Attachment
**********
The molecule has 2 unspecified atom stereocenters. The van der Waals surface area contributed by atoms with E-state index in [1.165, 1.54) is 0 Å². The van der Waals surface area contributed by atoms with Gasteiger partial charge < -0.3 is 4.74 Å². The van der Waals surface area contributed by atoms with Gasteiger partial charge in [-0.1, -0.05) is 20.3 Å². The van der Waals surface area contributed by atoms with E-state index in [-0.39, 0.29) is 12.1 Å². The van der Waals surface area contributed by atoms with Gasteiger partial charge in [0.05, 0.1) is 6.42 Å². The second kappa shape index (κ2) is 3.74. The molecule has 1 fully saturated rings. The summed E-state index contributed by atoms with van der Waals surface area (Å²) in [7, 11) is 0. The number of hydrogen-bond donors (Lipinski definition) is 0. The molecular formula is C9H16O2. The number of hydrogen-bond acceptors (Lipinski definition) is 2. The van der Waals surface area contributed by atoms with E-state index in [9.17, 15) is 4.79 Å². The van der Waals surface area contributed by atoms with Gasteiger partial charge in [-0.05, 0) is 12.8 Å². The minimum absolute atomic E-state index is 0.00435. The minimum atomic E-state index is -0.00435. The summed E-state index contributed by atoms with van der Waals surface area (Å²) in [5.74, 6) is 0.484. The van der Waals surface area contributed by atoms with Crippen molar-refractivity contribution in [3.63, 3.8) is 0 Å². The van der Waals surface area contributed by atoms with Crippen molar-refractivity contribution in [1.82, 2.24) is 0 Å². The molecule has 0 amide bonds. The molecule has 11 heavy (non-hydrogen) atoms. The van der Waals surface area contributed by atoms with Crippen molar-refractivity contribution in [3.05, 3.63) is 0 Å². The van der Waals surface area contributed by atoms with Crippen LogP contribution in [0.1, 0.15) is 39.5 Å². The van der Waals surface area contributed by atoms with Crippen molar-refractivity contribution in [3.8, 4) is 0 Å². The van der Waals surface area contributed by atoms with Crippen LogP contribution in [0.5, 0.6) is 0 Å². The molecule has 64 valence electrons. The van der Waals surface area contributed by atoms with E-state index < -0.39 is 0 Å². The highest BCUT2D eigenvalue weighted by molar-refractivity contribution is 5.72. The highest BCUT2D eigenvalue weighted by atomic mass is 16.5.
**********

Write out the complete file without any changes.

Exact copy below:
The molecule has 2 unspecified atom stereocenters. The van der Waals surface area contributed by atoms with E-state index in [1.165, 1.54) is 0 Å². The van der Waals surface area contributed by atoms with Gasteiger partial charge < -0.3 is 4.74 Å². The van der Waals surface area contributed by atoms with Gasteiger partial charge in [-0.1, -0.05) is 20.3 Å². The van der Waals surface area contributed by atoms with E-state index in [-0.39, 0.29) is 12.1 Å². The van der Waals surface area contributed by atoms with Gasteiger partial charge in [0.05, 0.1) is 6.42 Å². The second kappa shape index (κ2) is 3.74. The molecule has 1 fully saturated rings. The summed E-state index contributed by atoms with van der Waals surface area (Å²) in [7, 11) is 0. The number of hydrogen-bond donors (Lipinski definition) is 0. The molecular formula is C9H16O2. The number of hydrogen-bond acceptors (Lipinski definition) is 2. The van der Waals surface area contributed by atoms with E-state index in [9.17, 15) is 4.79 Å². The van der Waals surface area contributed by atoms with Gasteiger partial charge in [-0.05, 0) is 12.8 Å². The minimum absolute atomic E-state index is 0.00435. The minimum atomic E-state index is -0.00435. The summed E-state index contributed by atoms with van der Waals surface area (Å²) in [5.74, 6) is 0.484. The van der Waals surface area contributed by atoms with Crippen molar-refractivity contribution in [3.63, 3.8) is 0 Å². The van der Waals surface area contributed by atoms with Crippen molar-refractivity contribution in [1.82, 2.24) is 0 Å². The molecule has 0 amide bonds. The molecule has 11 heavy (non-hydrogen) atoms. The van der Waals surface area contributed by atoms with Crippen molar-refractivity contribution in [3.05, 3.63) is 0 Å². The van der Waals surface area contributed by atoms with Crippen LogP contribution in [0.1, 0.15) is 39.5 Å². The van der Waals surface area contributed by atoms with Crippen molar-refractivity contribution in [3.8, 4) is 0 Å². The van der Waals surface area contributed by atoms with Crippen LogP contribution in [0.5, 0.6) is 0 Å². The molecule has 64 valence electrons. The van der Waals surface area contributed by atoms with E-state index < -0.39 is 0 Å². The highest BCUT2D eigenvalue weighted by molar-refractivity contribution is 5.72. The highest BCUT2D eigenvalue weighted by atomic mass is 16.5.